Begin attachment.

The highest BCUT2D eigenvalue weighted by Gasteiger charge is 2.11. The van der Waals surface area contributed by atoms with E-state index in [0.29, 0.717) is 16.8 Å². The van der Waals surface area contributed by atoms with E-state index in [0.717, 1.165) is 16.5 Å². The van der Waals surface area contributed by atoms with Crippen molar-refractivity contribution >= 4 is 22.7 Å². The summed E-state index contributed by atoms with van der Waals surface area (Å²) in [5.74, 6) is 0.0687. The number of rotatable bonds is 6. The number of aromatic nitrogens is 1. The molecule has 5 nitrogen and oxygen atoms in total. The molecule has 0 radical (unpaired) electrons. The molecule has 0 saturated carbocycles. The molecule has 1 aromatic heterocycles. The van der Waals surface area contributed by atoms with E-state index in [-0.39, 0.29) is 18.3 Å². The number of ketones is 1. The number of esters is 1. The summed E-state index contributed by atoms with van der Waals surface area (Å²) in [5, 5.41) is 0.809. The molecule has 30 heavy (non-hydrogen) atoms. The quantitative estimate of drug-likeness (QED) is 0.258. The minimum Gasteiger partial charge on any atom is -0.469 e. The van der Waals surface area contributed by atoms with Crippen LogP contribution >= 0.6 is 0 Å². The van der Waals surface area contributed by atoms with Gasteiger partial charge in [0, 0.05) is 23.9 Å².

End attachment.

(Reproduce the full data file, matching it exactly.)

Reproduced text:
The highest BCUT2D eigenvalue weighted by Gasteiger charge is 2.11. The van der Waals surface area contributed by atoms with E-state index in [0.29, 0.717) is 16.8 Å². The van der Waals surface area contributed by atoms with E-state index in [0.717, 1.165) is 16.5 Å². The van der Waals surface area contributed by atoms with Crippen molar-refractivity contribution >= 4 is 22.7 Å². The summed E-state index contributed by atoms with van der Waals surface area (Å²) in [5.74, 6) is 0.0687. The number of rotatable bonds is 6. The number of aromatic nitrogens is 1. The molecule has 5 nitrogen and oxygen atoms in total. The molecule has 0 radical (unpaired) electrons. The molecule has 0 saturated carbocycles. The molecule has 1 aromatic heterocycles. The van der Waals surface area contributed by atoms with E-state index in [-0.39, 0.29) is 18.3 Å². The number of ketones is 1. The number of esters is 1. The summed E-state index contributed by atoms with van der Waals surface area (Å²) in [5, 5.41) is 0.809. The molecule has 30 heavy (non-hydrogen) atoms. The quantitative estimate of drug-likeness (QED) is 0.258. The minimum Gasteiger partial charge on any atom is -0.469 e. The van der Waals surface area contributed by atoms with Crippen LogP contribution >= 0.6 is 0 Å². The van der Waals surface area contributed by atoms with Gasteiger partial charge in [0, 0.05) is 23.9 Å².